In introducing her exploration of how to work with students in respect of understanding and coming to terms with the nature of ASD, Cann (20007) contrasts the improvements in diagnostic strategies with continuing uncertainties about how best to share the diagnosis with the young people themselves.
Her concern is that the initial diagnosis can be seen as a major end in itself rather than the first step of a long process in which family, peers, and the individuals identified with ASD come to understand the implications and work towards minimising, or accommodating to, the autistic symptomatology and style.
Cann holds that the manner in which the diagnosis is shared is a very delicate matter and that professionals may not have had access to training or resources by which to manage this process; and cites as illustration the continuing reports that parents may be left to determine for themselves how to proceed following the formal diagnosis.
The issues that need to be explored with any new case concern who should describe the diagnosis of ASD with the individual child or young person; when this should be implemented; what form the sharing and discussion should take ... one to one or within a small group; what should be included in any programme of self understanding; and what supportive resources are indicated.
This becomes all the more significant in the light of existing self reports to the effect that an understanding of the diagnosis, and the explanation of the range of characteristics, are important for young people with ASD in the process of developing a self acceptance and self confidence, and of avoiding some ongoing uncertainties and feelings of difference which can otherwise underlie anxiety and depression.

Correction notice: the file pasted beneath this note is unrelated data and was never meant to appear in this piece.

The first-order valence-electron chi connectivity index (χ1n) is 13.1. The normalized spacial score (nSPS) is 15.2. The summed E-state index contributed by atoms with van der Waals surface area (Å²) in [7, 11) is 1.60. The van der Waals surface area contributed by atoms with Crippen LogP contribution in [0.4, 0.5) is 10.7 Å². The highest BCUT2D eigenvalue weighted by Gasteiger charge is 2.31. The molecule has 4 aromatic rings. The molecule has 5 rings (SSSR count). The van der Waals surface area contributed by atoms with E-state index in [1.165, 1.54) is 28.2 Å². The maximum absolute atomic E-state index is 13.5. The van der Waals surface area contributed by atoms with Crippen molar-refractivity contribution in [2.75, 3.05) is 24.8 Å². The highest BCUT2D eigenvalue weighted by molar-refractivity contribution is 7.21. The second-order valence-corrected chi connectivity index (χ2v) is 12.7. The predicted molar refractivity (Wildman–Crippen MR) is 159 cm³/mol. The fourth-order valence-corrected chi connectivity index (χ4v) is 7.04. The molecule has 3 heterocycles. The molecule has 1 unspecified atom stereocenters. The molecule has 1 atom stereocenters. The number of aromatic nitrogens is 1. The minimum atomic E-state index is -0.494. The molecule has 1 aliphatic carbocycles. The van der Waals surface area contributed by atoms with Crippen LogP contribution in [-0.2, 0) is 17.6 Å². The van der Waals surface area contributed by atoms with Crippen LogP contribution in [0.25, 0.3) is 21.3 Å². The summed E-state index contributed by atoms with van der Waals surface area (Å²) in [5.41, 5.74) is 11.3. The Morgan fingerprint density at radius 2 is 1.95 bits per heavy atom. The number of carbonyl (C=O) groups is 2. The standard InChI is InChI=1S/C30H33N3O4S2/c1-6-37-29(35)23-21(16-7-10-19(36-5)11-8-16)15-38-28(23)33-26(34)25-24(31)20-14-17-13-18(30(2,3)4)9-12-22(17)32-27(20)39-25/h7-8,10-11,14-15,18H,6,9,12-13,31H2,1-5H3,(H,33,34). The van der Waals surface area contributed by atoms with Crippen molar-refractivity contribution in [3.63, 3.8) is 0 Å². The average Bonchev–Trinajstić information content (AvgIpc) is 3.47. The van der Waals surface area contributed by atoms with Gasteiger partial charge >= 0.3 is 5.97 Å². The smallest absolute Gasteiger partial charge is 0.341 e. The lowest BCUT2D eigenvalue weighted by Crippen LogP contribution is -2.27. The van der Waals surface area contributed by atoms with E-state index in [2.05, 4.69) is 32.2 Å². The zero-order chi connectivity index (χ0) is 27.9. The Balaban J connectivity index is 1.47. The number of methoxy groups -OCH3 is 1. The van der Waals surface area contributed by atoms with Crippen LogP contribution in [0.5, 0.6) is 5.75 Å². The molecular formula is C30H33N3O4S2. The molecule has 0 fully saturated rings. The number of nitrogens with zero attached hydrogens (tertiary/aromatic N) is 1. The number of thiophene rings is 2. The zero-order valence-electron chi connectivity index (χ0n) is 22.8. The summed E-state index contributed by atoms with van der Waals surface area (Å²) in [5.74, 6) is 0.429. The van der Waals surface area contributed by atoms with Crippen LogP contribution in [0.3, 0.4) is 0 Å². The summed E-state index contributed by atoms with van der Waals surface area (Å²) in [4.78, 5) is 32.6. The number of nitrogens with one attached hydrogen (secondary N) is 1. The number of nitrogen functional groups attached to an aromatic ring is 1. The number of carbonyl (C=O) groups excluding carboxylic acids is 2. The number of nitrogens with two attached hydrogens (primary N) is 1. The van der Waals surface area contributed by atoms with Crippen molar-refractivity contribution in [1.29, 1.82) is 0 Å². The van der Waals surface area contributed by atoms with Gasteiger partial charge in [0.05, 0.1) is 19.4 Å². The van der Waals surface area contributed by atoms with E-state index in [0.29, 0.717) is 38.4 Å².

In a brief review of some of the relevant material, Cann recommends two sources of guidance concerning the sharing of the diagnosis ... Jones (2001) and Murray (2006) ... in an otherwise somewhat sparse literature available.
Meanwhile, it is recognised that this process can give rise to ongoing difficulties, and reference is made to issues cited in research findings such as ...
Nevertheless, the balance of findings and reported experiences demonstrates that the potential gains from sharing and discussing the diagnosis outweigh the potential hazards ... and the possibility of unplanned or unwitting disclosure is certainly to be avoided. So, as set out by Whitaker (2006), it is important that the individual is made aware of his/her diagnosis of high functioning autism or Asperger Syndrome, with further reassurance offered that many individuals with ASD have agreed that learning about the diagnosis was beneficial.
Jones (op.cit) identified five likely benefits for the child or young persn in gaining an understanding of the diagnosis ....
However, in respect of timing, no general guideline is practicable. Too early an attempt to discuss autistic spectrum disorders may only lead to confusion and heightened anxiety in the child; but too long a delay may increase the scope for confusion and frustration. One suggestion (Attwood 1998) is to follow the lead of the child and to respond when he or she begins to ask questions ... always mindful of the complication that many children may not have the vocabulary or capacity to articulate their uncertainties so that parents or significant others need to watch for signs of anxiety etc. which may indicate that the time is right to begin the process of learning about the implications of ASD.
Meanwhile, older individuals may be all the more sensitive, and Whitaker (op.cit) offers the advice to share the diagnosis before adolescence given that this period is associated with enough existing pressures.
The implication is that the disclosure and discussion of the diagnosis should be preceded by enabling the child or young person to gain a clear sense of his or her own identity in terms of strengths and weaknesses.
A further element to guide the decision is the readiness and willingness of the parents or carers to accept this sharing and to provide the appropriate follow up.
(Reference is made to the variation in individual readiness of this kind, and to the work of Newson  who worked with samples of 7-year old children as well as with older children.
One rule of thumb has indicated that children often start to ask about their status at around 9 years of age.)